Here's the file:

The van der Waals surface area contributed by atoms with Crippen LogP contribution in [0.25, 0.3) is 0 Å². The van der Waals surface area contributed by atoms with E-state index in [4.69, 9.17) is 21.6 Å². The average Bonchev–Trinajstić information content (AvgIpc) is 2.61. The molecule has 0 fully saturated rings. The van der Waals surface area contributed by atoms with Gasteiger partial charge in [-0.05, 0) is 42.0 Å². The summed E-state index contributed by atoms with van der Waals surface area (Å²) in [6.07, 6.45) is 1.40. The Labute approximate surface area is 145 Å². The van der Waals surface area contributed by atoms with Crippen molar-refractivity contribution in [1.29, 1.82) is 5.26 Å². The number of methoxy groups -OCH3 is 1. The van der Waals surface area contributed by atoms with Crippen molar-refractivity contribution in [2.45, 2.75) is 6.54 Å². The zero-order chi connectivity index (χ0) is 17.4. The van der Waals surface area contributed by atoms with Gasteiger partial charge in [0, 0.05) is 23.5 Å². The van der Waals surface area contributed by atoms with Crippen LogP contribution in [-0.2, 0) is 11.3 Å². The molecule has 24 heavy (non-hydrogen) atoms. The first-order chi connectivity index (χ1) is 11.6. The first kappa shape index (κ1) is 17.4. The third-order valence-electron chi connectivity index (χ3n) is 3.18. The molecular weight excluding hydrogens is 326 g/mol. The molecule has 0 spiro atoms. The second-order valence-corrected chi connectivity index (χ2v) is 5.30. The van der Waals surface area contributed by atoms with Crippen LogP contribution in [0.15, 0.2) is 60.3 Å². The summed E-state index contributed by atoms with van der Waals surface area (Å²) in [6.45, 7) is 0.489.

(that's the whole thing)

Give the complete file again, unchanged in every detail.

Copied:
The van der Waals surface area contributed by atoms with Crippen LogP contribution in [0.25, 0.3) is 0 Å². The van der Waals surface area contributed by atoms with E-state index in [4.69, 9.17) is 21.6 Å². The average Bonchev–Trinajstić information content (AvgIpc) is 2.61. The molecule has 0 fully saturated rings. The van der Waals surface area contributed by atoms with Gasteiger partial charge in [-0.05, 0) is 42.0 Å². The summed E-state index contributed by atoms with van der Waals surface area (Å²) in [6.07, 6.45) is 1.40. The Labute approximate surface area is 145 Å². The van der Waals surface area contributed by atoms with Crippen molar-refractivity contribution in [1.29, 1.82) is 5.26 Å². The number of methoxy groups -OCH3 is 1. The van der Waals surface area contributed by atoms with Crippen molar-refractivity contribution in [2.45, 2.75) is 6.54 Å². The zero-order chi connectivity index (χ0) is 17.4. The van der Waals surface area contributed by atoms with Gasteiger partial charge in [0, 0.05) is 23.5 Å². The van der Waals surface area contributed by atoms with Crippen LogP contribution in [-0.2, 0) is 11.3 Å². The molecule has 24 heavy (non-hydrogen) atoms. The first-order chi connectivity index (χ1) is 11.6. The first kappa shape index (κ1) is 17.4. The third-order valence-electron chi connectivity index (χ3n) is 3.18. The molecular weight excluding hydrogens is 326 g/mol. The molecule has 0 spiro atoms. The second-order valence-corrected chi connectivity index (χ2v) is 5.30. The van der Waals surface area contributed by atoms with Crippen LogP contribution in [0.15, 0.2) is 60.3 Å². The summed E-state index contributed by atoms with van der Waals surface area (Å²) in [6.45, 7) is 0.489.